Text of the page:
When workers change jobs, pause their careers, reenter the workforce, start their own businesses, move into new fields, or retire, the resulting labor-market churn tends to follow a predictable pattern, according to a large body of research. People generally move from lower-productivity companies (which shrink and eventually go out of business) to higher-productivity businesses (which tend to grow faster over time), leading to a more productive economy.

This broad-brush theory, however, obscures a significant amount of opposite moves from high-productivity to low-productivity companies, according to the Central Bank of Chile’s Elías Albagli, Mario Canales, Matías Tapia, and Juan Wlasiuk and Chicago Booth’s Chad Syverson. In an analysis of the labor market in Chile, they find that up-the-ladder transitions only marginally outnumbered lower-productivity moves.

“It’s true on average that these job changes are productivity enhancing, but it turns out it’s just barely on that side of the scale,” Syverson says. “This net productivity enhancement actually hides a lot of changes in both directions. Workers are going not just from less- to more-productive companies, but also quite often from more- to less-productive companies too.”

It’s an important issue because productivity gains are an economy’s most important source of overall growth, according to Syverson. “If the economy increases its productivity faster, that raises average incomes faster,” he says.

The researchers analyzed data from a matched employer-employee Chilean census from 2005 to 2016. They find that 49 percent of job changes involved workers moving from higher- to lower-productivity companies. Though the researchers expected to see some productivity-diminishing moves, they were surprised by the nearly even split, Syverson says. The findings suggest that job-change decisions are complex and that workers switch employers for reasons other than earning higher pay, including shorter commute times or proximity to their children’s school, he says.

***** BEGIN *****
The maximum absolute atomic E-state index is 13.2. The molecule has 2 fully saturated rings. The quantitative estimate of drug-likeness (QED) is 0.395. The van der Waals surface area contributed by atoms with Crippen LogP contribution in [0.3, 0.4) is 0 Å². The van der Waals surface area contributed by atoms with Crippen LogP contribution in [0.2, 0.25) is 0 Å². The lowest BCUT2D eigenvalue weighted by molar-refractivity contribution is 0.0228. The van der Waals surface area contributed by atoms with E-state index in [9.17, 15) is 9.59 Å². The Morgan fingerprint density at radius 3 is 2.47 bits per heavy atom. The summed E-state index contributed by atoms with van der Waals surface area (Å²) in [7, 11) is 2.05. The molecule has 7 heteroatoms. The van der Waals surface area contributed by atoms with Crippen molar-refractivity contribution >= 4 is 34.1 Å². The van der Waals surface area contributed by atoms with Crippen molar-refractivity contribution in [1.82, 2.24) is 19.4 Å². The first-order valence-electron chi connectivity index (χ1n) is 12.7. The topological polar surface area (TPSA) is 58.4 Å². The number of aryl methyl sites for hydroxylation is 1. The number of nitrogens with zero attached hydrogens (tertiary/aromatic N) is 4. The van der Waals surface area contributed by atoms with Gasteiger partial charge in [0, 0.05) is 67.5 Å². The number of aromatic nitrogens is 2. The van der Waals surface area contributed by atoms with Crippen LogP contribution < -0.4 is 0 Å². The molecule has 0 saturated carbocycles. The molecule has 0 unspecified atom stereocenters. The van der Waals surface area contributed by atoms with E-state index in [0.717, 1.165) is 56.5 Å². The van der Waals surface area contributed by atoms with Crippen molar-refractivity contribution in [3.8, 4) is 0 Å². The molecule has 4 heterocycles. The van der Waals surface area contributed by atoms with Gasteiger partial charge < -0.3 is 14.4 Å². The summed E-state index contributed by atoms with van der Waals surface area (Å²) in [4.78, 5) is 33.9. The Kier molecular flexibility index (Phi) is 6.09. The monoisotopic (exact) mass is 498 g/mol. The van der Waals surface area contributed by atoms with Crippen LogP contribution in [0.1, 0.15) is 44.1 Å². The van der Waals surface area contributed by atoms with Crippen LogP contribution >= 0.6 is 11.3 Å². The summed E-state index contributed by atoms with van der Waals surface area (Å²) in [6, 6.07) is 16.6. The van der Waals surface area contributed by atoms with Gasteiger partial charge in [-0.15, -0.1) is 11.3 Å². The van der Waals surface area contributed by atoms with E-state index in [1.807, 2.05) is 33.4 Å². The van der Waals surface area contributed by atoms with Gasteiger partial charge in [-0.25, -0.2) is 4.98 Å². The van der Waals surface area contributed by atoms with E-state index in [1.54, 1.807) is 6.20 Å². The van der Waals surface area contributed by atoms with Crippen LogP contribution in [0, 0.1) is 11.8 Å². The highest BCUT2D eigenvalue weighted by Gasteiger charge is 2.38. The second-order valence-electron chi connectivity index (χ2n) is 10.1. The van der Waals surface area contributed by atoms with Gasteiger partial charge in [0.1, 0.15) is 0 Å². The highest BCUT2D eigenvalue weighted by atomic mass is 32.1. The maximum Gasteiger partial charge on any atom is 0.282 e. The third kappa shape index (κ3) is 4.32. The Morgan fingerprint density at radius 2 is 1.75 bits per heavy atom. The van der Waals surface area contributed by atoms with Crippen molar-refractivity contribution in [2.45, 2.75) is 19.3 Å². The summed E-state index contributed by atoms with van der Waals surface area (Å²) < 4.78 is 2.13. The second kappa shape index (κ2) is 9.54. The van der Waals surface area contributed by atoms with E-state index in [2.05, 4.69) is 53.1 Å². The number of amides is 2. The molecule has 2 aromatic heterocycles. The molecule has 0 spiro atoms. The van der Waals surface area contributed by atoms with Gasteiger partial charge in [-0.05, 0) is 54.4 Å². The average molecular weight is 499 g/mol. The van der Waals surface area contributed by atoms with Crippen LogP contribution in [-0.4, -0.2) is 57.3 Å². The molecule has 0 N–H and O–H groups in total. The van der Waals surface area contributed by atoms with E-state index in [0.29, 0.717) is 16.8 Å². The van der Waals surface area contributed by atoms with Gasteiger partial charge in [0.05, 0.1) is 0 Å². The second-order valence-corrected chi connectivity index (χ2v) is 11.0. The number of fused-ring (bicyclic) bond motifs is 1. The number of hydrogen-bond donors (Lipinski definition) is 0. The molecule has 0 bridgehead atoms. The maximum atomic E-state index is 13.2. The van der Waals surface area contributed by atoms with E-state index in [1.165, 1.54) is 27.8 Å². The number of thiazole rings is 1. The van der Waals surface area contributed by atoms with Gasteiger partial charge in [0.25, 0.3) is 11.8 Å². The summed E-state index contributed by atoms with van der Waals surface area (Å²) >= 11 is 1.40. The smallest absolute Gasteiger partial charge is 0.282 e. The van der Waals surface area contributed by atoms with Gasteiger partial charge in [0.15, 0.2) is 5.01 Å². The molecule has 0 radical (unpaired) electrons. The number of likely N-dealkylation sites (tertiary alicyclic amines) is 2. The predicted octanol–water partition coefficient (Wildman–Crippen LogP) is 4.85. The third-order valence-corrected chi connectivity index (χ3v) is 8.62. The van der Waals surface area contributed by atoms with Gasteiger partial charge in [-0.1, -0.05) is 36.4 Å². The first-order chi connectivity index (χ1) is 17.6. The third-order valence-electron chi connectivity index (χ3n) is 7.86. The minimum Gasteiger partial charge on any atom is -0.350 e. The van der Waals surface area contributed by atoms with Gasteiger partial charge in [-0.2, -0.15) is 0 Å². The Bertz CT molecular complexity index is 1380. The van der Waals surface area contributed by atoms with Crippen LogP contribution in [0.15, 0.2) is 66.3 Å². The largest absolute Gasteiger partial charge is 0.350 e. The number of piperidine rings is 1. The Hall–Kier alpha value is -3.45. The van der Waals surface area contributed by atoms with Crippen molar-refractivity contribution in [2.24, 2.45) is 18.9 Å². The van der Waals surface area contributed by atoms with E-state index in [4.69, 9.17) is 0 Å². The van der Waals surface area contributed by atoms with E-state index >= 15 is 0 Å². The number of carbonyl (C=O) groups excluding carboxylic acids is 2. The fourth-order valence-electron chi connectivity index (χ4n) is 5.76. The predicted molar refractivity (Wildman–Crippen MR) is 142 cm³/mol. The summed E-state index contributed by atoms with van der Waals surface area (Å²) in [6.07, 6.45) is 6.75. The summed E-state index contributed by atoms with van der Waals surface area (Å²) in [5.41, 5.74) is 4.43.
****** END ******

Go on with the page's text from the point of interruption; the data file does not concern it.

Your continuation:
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“There are all these other reasons for changing jobs, which we knew existed, but we didn’t realize how big they were and how modest the enhancement was,” Syverson says.

The researchers also find demographic differences between workers moving to more- or less-productive companies. Most of the productivity-enhancing job changes were among workers going directly from one job to another, and moving among high-productivity companies, rather than among those who had been unemployed or working off the books. Younger workers, high-skilled workers, female workers, and workers with longer job tenures were more likely to move to higher-productivity employers.

The findings offer insights into the productivity mechanics of job reallocation and suggest that reducing labor-market friction even slightly could lead to large productivity gains, Syverson says. Countries might encourage this by improving job-search platforms, reducing traffic congestion, decreasing commuting costs, or offering greater remote-work flexibility, for example.

“It doesn’t take much net increase in productivity from worker reallocations to get aggregate productivity growth that’s pretty big, simply because so many people are changing jobs all the time,” he says. “If you get a small fraction of those to become productivity enhancing, you get a lot of extra productivity growth out of it.”

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